Graving dock
Dock Dock, n. [Akin to D. dok; of uncertain origin; cf. LL. doga ditch, L. doga ditch, L. doga sort of vessel, Gr. ? receptacle, fr. ? to receive.] 1. An artificial basin or an inclosure in connection with a harbor or river, -- used for the reception of vessels, and provided with gates for keeping in or shutting out the tide. [1913 Webster]

2. The slip or water way extending between two piers or projecting wharves, for the reception of ships; -- sometimes including the piers themselves; as, to be down on the dock. [1913 Webster]

3. The place in court where a criminal or accused person stands. [1913 Webster]

{Balance dock}, a kind of {floating dock} which is kept level by pumping water out of, or letting it into, the compartments of side chambers.

{Dry dock}, a dock from which the water may be shut or pumped out, especially, one in the form of a chamber having walls and floor, often of masonry and communicating with deep water, but having appliances for excluding it; -- used in constructing or repairing ships. The name includes structures used for the examination, repairing, or building of vessels, as graving docks, floating docks, hydraulic docks, etc.

{Floating dock}, a dock which is made to become buoyant, and, by floating, to lift a vessel out of water.

{Graving dock}, a dock for holding a ship for graving or cleaning the bottom, etc.

{Hydraulic dock}, a dock in which a vessel is raised clear of the water by hydraulic presses.

{Naval dock}, a dock connected with which are naval stores, materials, and all conveniences for the construction and repair of ships.

{Sectional dock}, a form of {floating dock} made in separate sections or caissons.

{Slip dock}, a dock having a sloping floor that extends from deep water to above high-water mark, and upon which is a railway on which runs a cradle carrying the ship.

{Wet dock}, a dock where the water is shut in, and kept at a given level, to facilitate the loading and unloading of ships; -- also sometimes used as a place of safety; a basin. [1913 Webster]


The Collaborative International Dictionary of English. 2000.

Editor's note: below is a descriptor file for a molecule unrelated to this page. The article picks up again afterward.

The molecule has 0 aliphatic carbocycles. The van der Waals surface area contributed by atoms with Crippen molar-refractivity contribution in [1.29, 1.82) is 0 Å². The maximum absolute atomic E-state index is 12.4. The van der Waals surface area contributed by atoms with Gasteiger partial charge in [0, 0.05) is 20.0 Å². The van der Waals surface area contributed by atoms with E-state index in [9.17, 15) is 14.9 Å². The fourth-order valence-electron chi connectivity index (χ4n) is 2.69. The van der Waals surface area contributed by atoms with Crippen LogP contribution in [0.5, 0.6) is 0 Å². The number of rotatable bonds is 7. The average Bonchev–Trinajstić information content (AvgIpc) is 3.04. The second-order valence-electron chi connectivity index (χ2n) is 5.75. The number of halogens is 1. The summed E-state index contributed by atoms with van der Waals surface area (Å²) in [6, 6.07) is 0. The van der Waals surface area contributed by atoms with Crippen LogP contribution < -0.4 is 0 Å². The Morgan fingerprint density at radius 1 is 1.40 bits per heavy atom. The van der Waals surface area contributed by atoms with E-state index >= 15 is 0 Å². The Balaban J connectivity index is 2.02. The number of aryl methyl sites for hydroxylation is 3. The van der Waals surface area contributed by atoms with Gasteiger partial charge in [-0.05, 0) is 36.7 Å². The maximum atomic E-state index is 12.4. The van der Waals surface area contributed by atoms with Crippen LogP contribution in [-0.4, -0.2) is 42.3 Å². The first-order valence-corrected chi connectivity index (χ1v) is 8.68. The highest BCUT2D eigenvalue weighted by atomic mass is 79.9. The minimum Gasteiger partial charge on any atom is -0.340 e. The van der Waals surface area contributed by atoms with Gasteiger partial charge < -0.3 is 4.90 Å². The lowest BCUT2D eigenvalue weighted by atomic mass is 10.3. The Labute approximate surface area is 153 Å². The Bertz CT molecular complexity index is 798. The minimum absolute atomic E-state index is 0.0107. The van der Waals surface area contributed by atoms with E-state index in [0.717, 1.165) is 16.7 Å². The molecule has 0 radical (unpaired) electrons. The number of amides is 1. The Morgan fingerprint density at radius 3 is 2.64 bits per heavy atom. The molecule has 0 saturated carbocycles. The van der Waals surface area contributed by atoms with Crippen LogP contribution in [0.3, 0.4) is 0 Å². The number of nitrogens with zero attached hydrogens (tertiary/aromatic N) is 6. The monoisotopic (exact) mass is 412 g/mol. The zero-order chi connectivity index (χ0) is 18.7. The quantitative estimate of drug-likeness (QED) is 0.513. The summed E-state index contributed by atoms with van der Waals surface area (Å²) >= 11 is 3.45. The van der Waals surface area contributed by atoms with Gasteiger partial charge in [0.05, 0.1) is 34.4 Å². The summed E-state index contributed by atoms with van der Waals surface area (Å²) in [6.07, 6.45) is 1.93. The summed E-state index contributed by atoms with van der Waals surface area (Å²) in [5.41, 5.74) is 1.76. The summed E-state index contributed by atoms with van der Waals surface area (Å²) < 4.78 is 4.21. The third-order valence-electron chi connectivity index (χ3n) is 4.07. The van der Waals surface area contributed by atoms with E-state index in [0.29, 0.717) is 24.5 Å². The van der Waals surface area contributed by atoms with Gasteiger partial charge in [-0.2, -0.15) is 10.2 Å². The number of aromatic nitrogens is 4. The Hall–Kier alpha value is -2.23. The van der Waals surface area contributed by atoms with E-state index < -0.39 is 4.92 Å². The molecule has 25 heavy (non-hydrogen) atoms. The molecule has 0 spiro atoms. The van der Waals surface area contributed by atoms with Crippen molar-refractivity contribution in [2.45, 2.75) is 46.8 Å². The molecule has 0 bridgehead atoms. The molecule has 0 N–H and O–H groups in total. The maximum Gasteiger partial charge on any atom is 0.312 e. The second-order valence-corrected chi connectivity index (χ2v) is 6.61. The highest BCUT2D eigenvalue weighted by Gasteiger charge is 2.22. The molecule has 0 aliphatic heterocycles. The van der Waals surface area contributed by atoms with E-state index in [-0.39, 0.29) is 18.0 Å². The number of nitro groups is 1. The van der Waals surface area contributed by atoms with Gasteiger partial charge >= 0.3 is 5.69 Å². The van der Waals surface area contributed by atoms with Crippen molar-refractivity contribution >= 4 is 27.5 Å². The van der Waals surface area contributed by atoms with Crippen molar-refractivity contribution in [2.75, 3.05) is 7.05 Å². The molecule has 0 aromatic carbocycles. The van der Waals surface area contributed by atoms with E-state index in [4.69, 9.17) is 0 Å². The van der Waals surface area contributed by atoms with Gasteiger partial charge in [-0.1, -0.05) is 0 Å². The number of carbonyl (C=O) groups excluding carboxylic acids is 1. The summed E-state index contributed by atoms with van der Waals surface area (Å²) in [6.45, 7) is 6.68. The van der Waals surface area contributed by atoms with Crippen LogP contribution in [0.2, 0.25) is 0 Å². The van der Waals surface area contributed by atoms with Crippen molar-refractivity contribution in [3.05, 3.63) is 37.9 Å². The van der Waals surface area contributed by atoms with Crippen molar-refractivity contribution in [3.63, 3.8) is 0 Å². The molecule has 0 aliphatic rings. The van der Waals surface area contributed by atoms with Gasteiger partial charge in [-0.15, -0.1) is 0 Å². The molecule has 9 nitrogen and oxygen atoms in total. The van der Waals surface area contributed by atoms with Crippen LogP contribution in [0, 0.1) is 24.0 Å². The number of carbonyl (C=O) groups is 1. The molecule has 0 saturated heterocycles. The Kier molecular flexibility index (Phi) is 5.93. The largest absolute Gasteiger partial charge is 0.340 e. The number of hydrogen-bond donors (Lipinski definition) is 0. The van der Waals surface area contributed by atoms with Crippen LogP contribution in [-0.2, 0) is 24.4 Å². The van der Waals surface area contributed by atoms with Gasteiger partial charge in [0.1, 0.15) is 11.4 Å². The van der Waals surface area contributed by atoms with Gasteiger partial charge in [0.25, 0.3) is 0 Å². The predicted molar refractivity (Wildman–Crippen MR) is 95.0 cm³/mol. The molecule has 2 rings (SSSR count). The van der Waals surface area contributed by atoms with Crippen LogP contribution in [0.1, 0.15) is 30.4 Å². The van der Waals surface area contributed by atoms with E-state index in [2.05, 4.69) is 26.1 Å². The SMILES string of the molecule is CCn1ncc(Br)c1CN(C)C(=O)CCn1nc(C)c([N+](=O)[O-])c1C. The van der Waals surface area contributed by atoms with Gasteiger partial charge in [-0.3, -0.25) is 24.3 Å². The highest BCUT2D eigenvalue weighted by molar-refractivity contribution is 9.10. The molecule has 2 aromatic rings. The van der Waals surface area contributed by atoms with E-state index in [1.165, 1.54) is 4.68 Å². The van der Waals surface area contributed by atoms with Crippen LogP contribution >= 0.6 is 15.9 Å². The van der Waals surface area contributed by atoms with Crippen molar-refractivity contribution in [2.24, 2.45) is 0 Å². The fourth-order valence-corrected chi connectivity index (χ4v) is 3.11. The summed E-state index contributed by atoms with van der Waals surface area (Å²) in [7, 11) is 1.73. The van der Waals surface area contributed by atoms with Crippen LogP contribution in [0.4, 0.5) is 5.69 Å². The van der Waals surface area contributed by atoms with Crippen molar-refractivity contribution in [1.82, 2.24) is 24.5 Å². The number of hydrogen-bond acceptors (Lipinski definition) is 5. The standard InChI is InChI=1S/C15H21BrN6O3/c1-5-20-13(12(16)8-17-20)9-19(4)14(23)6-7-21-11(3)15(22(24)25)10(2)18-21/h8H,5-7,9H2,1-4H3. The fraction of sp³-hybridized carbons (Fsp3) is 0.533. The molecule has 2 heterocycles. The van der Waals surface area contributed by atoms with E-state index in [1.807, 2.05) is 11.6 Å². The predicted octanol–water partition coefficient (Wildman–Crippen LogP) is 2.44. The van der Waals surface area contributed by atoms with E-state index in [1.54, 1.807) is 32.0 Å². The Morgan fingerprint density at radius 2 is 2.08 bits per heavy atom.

Look at other dictionaries:

  • Graving dock — Graving Grav ing, n. [From {Grave} to clean.] The act of cleaning a ship s bottom. [1913 Webster] {Graving dock}. (Naut.) See under Dock. [1913 Webster] …   The Collaborative International Dictionary of English

  • graving dock — noun another term for dry dock. Origin C19: graving from grave4 …   English new terms dictionary

  • graving dock — noun a large dock from which water can be pumped out; used for building ships or for repairing a ship below its waterline • Syn: ↑dry dock, ↑drydock • Hypernyms: ↑dock, ↑dockage, ↑docking facility • Hyponyms: ↑ …   Useful english dictionary

  • graving dock — noun Date: 1840 dry dock …   New Collegiate Dictionary

  • graving dock — Naut. an excavated shore dry dock for the repair and maintenance of ships. [1830 40] * * * …   Universalium

  • graving dock — /ˈgreɪvɪŋ dɒk/ (say grayving dok) noun → dry dock. {grave4 + dock1} …   Australian English dictionary

  • Graving Dock at Red Hook — The Graving Dock at Red Hook is located at the Todd Shipyards in Red Hook, Brooklyn. [http://www.saveindustrialbrooklyn.org/red hook.html] It is considered eligible for inclusion in the National Register of Historic Places.… …   Wikipedia

  • Captain Cook Graving Dock — noun a dry dock in Sydney Harbour, NSW, south east of the Harbour Bridge, built 1941–44; one of the largest in the world …   Australian English dictionary

  • Dock — Dock, n. [Akin to D. dok; of uncertain origin; cf. LL. doga ditch, L. doga ditch, L. doga sort of vessel, Gr. ? receptacle, fr. ? to receive.] 1. An artificial basin or an inclosure in connection with a harbor or river, used for the reception of… …   The Collaborative International Dictionary of English

  • Graving — Grav ing, n. [From {Grave} to clean.] The act of cleaning a ship s bottom. [1913 Webster] {Graving dock}. (Naut.) See under Dock. [1913 Webster] …   The Collaborative International Dictionary of English

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